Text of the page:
Water heaters have stringent codes for safety.
Water heater code violations can void your warranty.
Many people have code violations for drainage pipe issues.
It’s critical to place gas and propane water heaters on a platform.
Licensed pros should handle water heater installation.
Most homeowners don’t give much thought to everything their home's water heater does for their day-to-day comfort. But when your water heater has reached the end of its lifespan, the odds are that replacing it is pretty high on your to-do list. But water heater replacement isn’t something you can jump right into, as there are multiple codes that you and your local water heater installation pro must adhere to.
Let’s discuss water heater installation code requirements and common violations you can run into if you’re not careful.
Will I Violate Codes If I Install My Own Water Heater?
Even if you’re comfortable tackling home upgrades on your own, you shouldn’t DIY install a water heater. Here are a few things to keep in mind:
Plumbing codes: A water heater and its set-up must adhere to official water heater plumbing codes, so you’re not unintentionally committing a code violation. You’ll also need to make sure it’s set up to prevent the water heater from leaking.
Warranty: If you replaced your water heater yourself versus hiring a licensed plumber, not all manufacturers will cover your water heater if something happens to it.
Permits: Not all cities require you to have a permit to replace your water heater. However, it’s highly recommended that all homeowners get a water heater permit for this project. Also, some cities might require you to get secondary—plumbing or electrical—permits. To see what type of permits you’ll need, check your local building codes.
Supporting skills: A lot goes into replacing a water heater, like making sure all the wiring and plumbing is correct and there are no leaks or holes that gas or pressure can escape out of. Plus, depending on your new water heater, you might have to make an opening in your wall to stay within its dimensions.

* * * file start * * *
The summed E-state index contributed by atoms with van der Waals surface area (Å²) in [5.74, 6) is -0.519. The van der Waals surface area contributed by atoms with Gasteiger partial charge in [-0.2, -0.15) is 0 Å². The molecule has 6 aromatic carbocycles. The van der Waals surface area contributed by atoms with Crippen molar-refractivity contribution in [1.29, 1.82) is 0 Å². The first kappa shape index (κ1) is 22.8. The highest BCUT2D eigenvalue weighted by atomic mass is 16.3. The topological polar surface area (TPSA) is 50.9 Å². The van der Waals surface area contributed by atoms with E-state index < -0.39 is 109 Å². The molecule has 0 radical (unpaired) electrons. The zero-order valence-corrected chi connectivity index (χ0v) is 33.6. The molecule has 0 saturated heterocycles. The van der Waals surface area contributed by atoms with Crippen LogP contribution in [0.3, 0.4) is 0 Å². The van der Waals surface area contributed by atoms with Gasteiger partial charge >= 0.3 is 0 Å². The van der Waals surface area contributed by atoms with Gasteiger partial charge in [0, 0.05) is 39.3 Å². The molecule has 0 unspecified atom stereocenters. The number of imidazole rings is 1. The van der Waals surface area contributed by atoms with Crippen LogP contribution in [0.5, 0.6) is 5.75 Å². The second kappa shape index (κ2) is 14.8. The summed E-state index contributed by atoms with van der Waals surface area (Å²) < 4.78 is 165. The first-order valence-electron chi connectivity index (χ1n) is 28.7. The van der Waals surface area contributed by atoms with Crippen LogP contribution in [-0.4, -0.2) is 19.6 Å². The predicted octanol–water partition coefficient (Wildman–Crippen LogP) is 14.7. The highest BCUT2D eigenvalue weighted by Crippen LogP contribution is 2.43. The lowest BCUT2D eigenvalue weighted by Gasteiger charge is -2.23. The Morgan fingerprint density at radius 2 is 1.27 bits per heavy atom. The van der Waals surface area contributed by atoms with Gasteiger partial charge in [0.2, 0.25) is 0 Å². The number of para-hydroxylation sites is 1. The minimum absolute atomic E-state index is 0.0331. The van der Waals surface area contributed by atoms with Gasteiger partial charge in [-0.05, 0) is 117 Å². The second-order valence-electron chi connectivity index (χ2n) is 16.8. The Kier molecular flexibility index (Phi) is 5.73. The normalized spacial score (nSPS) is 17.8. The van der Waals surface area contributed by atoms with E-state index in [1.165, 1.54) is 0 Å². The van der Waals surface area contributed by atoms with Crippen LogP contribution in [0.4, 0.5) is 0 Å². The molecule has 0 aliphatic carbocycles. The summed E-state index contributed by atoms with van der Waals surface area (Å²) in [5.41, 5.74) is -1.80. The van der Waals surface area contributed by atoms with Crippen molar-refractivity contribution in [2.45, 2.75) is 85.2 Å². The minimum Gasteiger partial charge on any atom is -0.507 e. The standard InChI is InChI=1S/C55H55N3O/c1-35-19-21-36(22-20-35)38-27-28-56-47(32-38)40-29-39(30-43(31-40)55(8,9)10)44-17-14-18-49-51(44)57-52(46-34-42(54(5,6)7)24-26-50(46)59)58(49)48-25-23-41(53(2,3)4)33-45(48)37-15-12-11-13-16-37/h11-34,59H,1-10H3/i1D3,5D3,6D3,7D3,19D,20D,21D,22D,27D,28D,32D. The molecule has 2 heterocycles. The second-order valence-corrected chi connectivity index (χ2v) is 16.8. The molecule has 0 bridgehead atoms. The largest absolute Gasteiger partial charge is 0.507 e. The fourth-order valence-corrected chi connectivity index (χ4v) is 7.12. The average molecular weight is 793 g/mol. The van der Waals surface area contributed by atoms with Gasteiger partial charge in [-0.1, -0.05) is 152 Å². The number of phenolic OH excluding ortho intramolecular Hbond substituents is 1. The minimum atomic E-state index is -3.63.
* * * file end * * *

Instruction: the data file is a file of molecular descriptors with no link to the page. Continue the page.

Why You Should Be Up-to-Date With Water Heater Code Requirements
While you may be tempted to install a water heater yourself to save some money or you may forget to inspect the water heater to keep it up to code, risking code violations is not worth it. In addition to facing penalty fines, code violations can void your water heater warranty, which can be costly if something needs to be repaired or the water heater needs to be replaced. Not only that, but code violations can create life-threatening risks to your household.
Here are a few water heater installation code requirements to know so you can ensure your water heater is always up to code:
1. Drain Pan Is Installed
If your water heater is in a finished basement or anywhere where leaking can cause damage, you must install a drain pan underneath it. However, according to the International Code Council (ICC), if the drain pan wasn’t previously installed, there’s no need to add one when you’re replacing it. However, if your existing water heater had a drain pan, it’s a violation not to include it when replacing your unit.
2. Sediment Trap Is Installed
Another code violation is skipping out on a sediment trap. A sediment trap prevents any debris in the gas line from getting into the gas valve of your water heater and damaging it. The sediment trap should be installed downstream of the shutoff valve and as close to the inlet as practical.
3. Not Installed in a Prohibited Location
Because gas and propane water heaters release carbon monoxide (CO) while in use, it’s a code violation to place them in a prohibited area of your home. Some of these prohibited areas include:
Other code regulations say water heaters have to sit on an external wall or, if that space is used for no other purpose, equipped with a solid weatherstripped door and an approved self-closing device. Combustion air should be taken directly from outdoors and comply with that code.
Also, a water heater’s location needs to have at least 12 inches of clearance all around to make sure it’s getting sufficient airflow.
4. Earthquake Straps Are in Place
Suppose you live in an area that experiences earthquakes. In that case, it’s a code violation not to have earthquake straps on your water heater to resist horizontal force equal to one-third of the operating weight of your unit. This means that if an earthquake hits, your water heater needs to be strapped down so that the natural disaster doesn’t damage it and, as a result, your home.